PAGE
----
But now three dark-matter-hunting teams—KIMS; DM-Ice, run from Yale University in New Haven, Connecticut; and ANAIS, at the University of Zaragoza, Spain—have each obtained crystals with about twice the level of background radioactivity of DAMA’s. That is pure enough to test its results, they say.
The KIMS and DM-Ice teams have built a sodium iodide detector together at Yangyang Underground Laboratory, 160 kilometres east of Seoul. This instrument uses an ‘active veto’ sensor that will enable it to separate the dark-matter signal from the noise better than DAMA does, says Yeongduk Kim, the director of South Korea’s Center for Underground Physics in Daejeon, which manages KIMS.
ANAIS is building a similar detector in the Canfranc Underground Laboratory in the Spanish Pyrenees. Together, KIMS/DM-Ice and ANAIS will have about 200 kilograms of sodium iodide, and they will pool their data. That is comparable to DAMA’s 250 kilograms, enabling them to catch a similar number of WIMPs, they say. Even though the newer detectors will have higher levels of background noise, it should still be possible to either falsify or reproduce the very large DAMA signal, says Reina Maruyama of Yale, who leads DM-Ice.
But Calaprice argues that high purity is more important than mass. He and his collaborators have developed a technique to lower contamination, and in January announced that they were the first to obtain crystals purer than DAMA’s. He expects to reduce the background levels further, to one-tenth of DAMA’s.
The project, SABRE (Sodium-iodide with Active Background Rejection), will put one detector at Gran Sasso and the other at the Stawell Underground Physics Laboratory, which is being built in a gold mine in Victoria, Australia. SABRE will also use a sensor to pull out the dark-matter signal from noise, and will have a total mass of 50 kilograms.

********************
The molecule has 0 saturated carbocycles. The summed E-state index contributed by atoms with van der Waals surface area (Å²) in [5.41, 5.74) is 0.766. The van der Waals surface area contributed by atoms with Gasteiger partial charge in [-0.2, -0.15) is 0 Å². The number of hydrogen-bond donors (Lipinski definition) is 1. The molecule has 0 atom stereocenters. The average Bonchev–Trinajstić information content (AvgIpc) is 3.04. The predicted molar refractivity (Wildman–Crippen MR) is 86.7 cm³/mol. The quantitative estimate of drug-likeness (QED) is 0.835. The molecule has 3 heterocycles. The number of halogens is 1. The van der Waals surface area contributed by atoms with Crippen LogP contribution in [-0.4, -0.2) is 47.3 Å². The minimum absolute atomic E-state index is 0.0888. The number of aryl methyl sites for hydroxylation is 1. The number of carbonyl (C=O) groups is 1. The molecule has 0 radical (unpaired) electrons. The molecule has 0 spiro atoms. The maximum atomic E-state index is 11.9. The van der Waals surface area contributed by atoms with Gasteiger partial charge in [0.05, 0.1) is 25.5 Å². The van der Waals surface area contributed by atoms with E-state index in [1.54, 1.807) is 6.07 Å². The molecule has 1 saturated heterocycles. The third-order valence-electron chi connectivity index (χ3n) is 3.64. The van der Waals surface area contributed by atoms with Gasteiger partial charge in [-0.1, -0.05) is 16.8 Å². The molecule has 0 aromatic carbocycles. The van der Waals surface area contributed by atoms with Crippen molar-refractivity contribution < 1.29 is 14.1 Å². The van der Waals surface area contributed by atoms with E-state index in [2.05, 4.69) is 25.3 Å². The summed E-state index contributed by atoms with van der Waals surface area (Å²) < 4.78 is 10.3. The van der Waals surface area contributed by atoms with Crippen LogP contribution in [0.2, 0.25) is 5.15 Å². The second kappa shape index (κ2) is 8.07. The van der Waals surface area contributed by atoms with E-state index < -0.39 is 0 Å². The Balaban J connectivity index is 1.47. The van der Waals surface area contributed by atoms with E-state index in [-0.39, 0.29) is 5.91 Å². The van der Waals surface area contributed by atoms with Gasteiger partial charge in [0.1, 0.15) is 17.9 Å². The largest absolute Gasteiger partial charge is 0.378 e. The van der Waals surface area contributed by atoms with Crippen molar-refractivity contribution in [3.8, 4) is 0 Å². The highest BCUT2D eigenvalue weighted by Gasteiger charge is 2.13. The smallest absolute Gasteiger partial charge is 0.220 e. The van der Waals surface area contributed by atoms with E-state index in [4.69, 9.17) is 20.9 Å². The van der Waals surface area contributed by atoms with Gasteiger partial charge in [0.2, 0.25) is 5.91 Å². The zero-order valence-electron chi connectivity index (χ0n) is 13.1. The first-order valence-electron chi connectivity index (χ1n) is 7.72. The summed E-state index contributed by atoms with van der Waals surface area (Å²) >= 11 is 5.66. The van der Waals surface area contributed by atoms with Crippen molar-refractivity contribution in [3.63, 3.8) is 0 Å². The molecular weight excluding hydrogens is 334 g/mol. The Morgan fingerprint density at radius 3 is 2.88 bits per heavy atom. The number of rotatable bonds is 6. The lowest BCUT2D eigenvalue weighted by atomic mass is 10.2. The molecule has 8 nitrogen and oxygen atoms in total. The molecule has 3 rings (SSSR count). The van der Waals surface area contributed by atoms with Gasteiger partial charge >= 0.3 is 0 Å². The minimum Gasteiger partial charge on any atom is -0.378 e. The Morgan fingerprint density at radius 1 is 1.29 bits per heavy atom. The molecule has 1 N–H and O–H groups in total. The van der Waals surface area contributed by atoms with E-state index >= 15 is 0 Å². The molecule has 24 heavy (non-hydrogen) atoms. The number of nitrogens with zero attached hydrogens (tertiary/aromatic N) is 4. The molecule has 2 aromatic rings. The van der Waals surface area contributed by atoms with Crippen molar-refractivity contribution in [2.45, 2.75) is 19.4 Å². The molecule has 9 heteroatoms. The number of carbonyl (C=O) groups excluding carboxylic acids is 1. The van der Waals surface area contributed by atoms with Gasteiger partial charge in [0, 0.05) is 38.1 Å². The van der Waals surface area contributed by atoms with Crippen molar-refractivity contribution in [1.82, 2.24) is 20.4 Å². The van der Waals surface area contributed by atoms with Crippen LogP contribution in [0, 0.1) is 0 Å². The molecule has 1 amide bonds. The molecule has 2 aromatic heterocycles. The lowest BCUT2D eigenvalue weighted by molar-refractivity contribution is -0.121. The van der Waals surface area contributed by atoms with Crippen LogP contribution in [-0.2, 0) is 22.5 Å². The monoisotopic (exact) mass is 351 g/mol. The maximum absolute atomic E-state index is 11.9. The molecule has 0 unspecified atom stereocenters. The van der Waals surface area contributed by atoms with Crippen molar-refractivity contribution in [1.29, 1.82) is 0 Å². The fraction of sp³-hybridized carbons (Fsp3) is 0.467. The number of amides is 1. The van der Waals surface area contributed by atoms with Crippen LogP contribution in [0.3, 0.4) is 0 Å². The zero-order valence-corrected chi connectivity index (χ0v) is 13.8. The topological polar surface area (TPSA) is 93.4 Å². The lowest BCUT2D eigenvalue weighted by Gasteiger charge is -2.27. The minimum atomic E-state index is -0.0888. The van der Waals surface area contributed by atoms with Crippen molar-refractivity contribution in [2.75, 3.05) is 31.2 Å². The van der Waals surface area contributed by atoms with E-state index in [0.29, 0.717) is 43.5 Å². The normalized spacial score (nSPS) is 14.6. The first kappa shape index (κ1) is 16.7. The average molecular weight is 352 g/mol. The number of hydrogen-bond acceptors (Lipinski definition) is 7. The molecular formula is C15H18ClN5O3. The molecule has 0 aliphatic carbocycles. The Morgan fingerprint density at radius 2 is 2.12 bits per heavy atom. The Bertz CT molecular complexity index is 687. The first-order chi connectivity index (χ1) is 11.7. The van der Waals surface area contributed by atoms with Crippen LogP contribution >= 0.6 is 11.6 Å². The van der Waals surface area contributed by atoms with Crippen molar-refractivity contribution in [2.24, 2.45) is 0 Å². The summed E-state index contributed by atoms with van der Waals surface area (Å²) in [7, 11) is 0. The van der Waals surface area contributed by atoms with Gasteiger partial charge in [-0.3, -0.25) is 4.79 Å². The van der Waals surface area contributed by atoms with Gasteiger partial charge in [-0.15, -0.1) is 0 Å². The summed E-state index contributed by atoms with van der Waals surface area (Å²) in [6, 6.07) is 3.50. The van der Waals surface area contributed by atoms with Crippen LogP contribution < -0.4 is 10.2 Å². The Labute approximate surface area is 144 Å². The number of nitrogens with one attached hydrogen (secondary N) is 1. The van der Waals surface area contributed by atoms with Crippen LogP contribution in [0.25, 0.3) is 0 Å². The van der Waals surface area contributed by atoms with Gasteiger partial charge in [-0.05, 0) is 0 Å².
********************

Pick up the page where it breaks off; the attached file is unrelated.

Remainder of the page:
SABRE should complete its research and development stage in about a year, and will build its detectors soon after that, says Calaprice. It will then make its technology available to other labs—something that DAMA did not do. And having twin detectors in both the Northern and Southern hemispheres could clarify whether environmental effects could have mimicked dark matter’s seasonality in DAMA’s results—if the signal is from WIMPs, then both detectors should see peaks at the same time.
DAMA will wait at least until 2017 to release its latest results, says spokesperson Rita Bernabei of the University of Rome Tor Vergata. She is not holding her breath about the upcoming sodium iodide detectors. “Our results have already been verified in countless cross-checks in 14 annual cycles, so we have no reason to get excited about what others may do,” she says. If other experiments do not see the annual modulation, she adds, her collaboration will conclude that they do not yet have sufficient sensitivity.
Could the teams prove DAMA right? “I was unwilling to believe the DAMA results or even take them seriously at first,” says Katherine Freese, a theoretical astroparticle physicist at the University of Michigan in Ann Arbor, who with her collaborators first proposed the seasonal modulation technique used by DAMA. But, as DAMA’s data have accumulated, and no other explanation for their signal has arisen, Freese is now excited by the possibility that dark matter may have been discovered after all. The fact that many have tried and failed to repeat DAMA’s experiment shows that it is not easy, says Elisabetta Barberio at the University of Melbourne, who leads the Australian arm of SABRE. “The more one looks into their experiment, the more one realizes that it is very well done.”
Editor's Note (4/18/16): The last paragraph has been amended to better reflect Katherine Freese’s views on the DAMA collaboration’s results.
This article is reproduced with permission and was first published on April 5, 2016.